Yves here. The photos of the pall over Sydney are distressing, particularly if you’ve ever been there:
Australia is burning.
Downtown Sydney was partially evacuated due to the smoke. Ferry service was cancelled due to low visibility. Fire alarms are randomly going off inside buildings. Schools are keeping children inside.
This is a climate emergency.https://t.co/DjL7YueIQw
— Eric Holthaus (@EricHolthaus) December 10, 2019
Via e-mail, consistent with other accounts:
Been following the NSW bushfires. Smoke in parts of Sydney yesterday 10xs over hazard rating (200 = hazardous; some parts of the city over 2200!). Smoke alarms in buildings being triggered by the smoke (150 falseallarms between 11:30 am-1:30pm. https://www.pedestrian.tv/news/sydney-smoke-alarm-train-station/
Read a lot of angry tweets how the government is on radio silence. PM refused additional help for firefighters. Held a press conference yesterday to discuss religious freedom bill. Incredible.
By David Llewellyn-Smith, founding publisher and former editor-in-chief of The Diplomat magazine, now the Asia Pacific’s leading geo-politics website. Originally published at MacroBusiness
Sydney has disappeared, at The Guardian:
The New South Wales environment minister Matt Kean has split from his federal Coalition counterparts, arguing climate change is behind the bushfire crisis and calling for greater emissions reduction.
Kean’s intervention piles pressure on Scott Morrison to do more on emissions reduction and disaster management after his predecessor Malcolm Turnbull urged him to step up his government’s response to the “national security issue” and former emergency services chiefs pushed for a national summit.
As Sydney suffered through air quality 11 times worse than hazardous levels on Tuesday, Kean told the Smart Energy Summit that weather conditions were “exactly what the scientists have warned us would happen”.
“Longer drier periods, resulting in more drought and bushfire,” he said. “If this is not a catalyst for change, then I don’t know what is.
“This is not normal and doing nothing is not a solution.
“We need to reduce our carbon emissions immediately, and we need to adapt our practices to deal with this kind of weather becoming the new normal.”
At least the pollies are now choking too, via Canberra Times:
ACT school principals have been urged to keep students indoors during recess and lunch and to cancel all physical activity, as the smoke haze engulfs Canberra.
In a letter to principals, the ACT Education Directorate has recommended all outdoor activities at schools be cancelled on Tuesday and Wednesday due to the smoke.
The smoke haze from bushfires burning near Braidwood and on the South Coast has blanketed the city since Saturday, causing air quality in Canberra to plummet.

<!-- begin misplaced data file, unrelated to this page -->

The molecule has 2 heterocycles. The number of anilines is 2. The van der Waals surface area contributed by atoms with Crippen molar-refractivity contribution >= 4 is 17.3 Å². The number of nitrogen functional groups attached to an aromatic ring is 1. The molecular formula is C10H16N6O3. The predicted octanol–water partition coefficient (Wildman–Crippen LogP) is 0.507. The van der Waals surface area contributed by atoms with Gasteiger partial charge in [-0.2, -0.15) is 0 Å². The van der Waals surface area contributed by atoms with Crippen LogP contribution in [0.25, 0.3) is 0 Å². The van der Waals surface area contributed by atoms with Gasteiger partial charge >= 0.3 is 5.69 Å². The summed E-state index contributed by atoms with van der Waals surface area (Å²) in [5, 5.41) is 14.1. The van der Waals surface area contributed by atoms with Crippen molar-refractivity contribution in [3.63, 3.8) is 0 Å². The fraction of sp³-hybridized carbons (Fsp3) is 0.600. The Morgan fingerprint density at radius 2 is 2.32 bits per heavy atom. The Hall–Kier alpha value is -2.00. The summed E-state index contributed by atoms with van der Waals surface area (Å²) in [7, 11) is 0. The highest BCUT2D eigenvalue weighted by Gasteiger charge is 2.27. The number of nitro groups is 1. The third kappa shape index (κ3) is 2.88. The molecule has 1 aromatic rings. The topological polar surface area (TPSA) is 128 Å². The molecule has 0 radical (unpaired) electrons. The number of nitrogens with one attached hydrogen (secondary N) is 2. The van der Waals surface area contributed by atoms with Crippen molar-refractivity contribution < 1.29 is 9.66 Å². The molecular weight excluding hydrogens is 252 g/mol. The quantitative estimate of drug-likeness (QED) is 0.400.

No relief in sight, at The Australian:
There will be no relief for drought-ravaged regions over the summer, with Bureau of Meteorology officials telling a meeting of state and federal ministers there would be no significant rain until at least April.
The ministers gathered in Moree, in NSW’s northwest, to discuss the best strategies to combat the enduring drought.
Federal Drought and Water Resources Minister David Littleproud vowed to work with drought co-ordinator-general Shane Stone by February to cut bureaucratic red tape so desperate farmers did not have to make separate state and federal applications for assistance.
Meh, at SBS:
Australia’s climate change record has been ranked among the bottom five nations in the world in a global assessment of countries’ emissions trajectories.
The Climate Change Performance Index (CCPI) measures the emissions, renewable energy share and climate policies of 57 countries and the European Union.
It has been released at COP25, the UN climate summit being held in Madrid, as nations attempt to thrash out the way forward on the global Paris framework responding to the crisis.
More, at Domain:
Here at the 25th UN climate conference in Madrid, Australia’s plan to use leftover Kyoto credits is seen as an attempt to conceal that the government is not trying to meet the Paris target. We could do so much better.
The government expects national emissions in 2030 to be 16 per cent lower than in 2005, the headline Paris target is a 26 per cent reduction. The actual target is framed as an aggregate reduction during the 2020s, nevertheless a large gap remains. This is to be filled with “carry-over credits” from the Kyoto Protocol, the climate treaty that preceded the Paris Agreement.
…We are the only country planning to “carry over”. Almost all countries that care are opposed to it. It reminds the world of the “Australia clause” which the Howard government pushed through at the 1997 Kyoto summit, allowing Australia to count land-use change reductions. It is what created the Kyoto carry-over credits in the first place.
Let them eat ash.